Equipment manufacturer and exporter Caterpillar announced Monday’s largest jobs cuts, totaling 20,000 workers or about 18 percent of its work force.
Sprint Nextel announced cuts of 8,000 jobs in the first quarter, about 14 percent of its workforce, and Home Depot will lose 7,000 jobs, cutting about 2 percent of its associates. Floundering automaker General Motors Corp. said it would slash 2,000 jobs at plants in Michigan and Ohio as well.
Pfizer’s acquisition of drug company Wyeth will also result in a loss of 8,000 jobs as the companies consolidate and eliminate overlap.
U.S. unemployment stands at 7.2 percent, but in President Barack Obama’s first radio address this week he echoed economists concerns that the number could soon be in the double digits.
President Obama told reporters Monday that the government must act on an economic recovery package with a “sense of urgency,” and referenced the recent job cuts.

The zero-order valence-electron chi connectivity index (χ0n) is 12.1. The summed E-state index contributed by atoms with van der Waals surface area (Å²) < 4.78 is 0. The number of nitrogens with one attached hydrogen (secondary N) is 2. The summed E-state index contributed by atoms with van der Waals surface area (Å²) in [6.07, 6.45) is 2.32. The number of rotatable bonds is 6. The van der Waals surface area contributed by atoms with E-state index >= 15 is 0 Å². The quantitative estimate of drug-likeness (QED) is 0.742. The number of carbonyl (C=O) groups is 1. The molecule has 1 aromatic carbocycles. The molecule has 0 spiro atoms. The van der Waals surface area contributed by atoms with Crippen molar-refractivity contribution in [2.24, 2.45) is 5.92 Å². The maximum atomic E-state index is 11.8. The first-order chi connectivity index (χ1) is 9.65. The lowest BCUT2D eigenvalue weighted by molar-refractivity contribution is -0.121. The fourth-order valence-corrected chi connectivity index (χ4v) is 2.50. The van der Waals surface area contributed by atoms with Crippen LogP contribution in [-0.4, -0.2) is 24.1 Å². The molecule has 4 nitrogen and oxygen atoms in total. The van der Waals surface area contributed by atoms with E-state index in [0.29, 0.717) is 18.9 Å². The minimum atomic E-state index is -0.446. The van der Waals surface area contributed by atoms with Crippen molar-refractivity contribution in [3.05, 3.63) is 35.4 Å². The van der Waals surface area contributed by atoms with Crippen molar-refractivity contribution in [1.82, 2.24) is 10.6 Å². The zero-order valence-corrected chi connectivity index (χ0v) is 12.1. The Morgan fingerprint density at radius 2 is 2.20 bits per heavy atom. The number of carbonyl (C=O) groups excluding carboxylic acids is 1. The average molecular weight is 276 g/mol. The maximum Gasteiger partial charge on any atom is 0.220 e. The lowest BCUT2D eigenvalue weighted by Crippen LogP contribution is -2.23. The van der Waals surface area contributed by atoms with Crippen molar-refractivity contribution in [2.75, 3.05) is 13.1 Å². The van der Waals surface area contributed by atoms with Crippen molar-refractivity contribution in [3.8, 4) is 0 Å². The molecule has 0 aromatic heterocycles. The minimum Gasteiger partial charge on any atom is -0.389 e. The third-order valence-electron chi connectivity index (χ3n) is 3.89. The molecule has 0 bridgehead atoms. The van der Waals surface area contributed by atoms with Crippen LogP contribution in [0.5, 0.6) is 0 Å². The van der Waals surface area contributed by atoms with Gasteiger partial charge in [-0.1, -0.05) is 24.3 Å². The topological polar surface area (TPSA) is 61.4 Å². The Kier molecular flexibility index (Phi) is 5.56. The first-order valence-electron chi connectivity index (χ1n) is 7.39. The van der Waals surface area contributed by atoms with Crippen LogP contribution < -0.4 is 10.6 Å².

“These are not just numbers on a page,” Mr. Obama said. “As with the millions of jobs lost in 2008, these are working men and women whose families have been disrupted and whose dreams have been put on hold.”
He urged swift action, warning “a bad situation could become dramatically worse.”
The U.S. Congress will begin debating Obama’s $825 billion stimulus bill this week. Senate committees are scheduled to look at it Tuesday and the full House is expected to vote on its version on Wednesday.
International companies also took hits Monday, with Dutch banking and insurance group ING announcing 7,000 job cuts, the departure of its chief executive and a deal for the Dutch state to assume 80 percent of the risk on portfolio of troubled assets.
The steelmaking company, Corus, said it is cutting about 3,500 jobs worldwide, mostly in Britain, the BBC reported.
Dutch electronics giant Philips also reported bad news, saying it will eliminate 6,000 jobs to cut costs. The company had a net loss of $242 million for 2008 after an adjusted valuation of its Lumileds diode light unit posted a large loss in the fourth quarter.
A survey of Japan’s top 12 automakers released Monday reported that they expect to cut a total of 25,000 jobs between now and the end of March, the Agence France-Presse reported.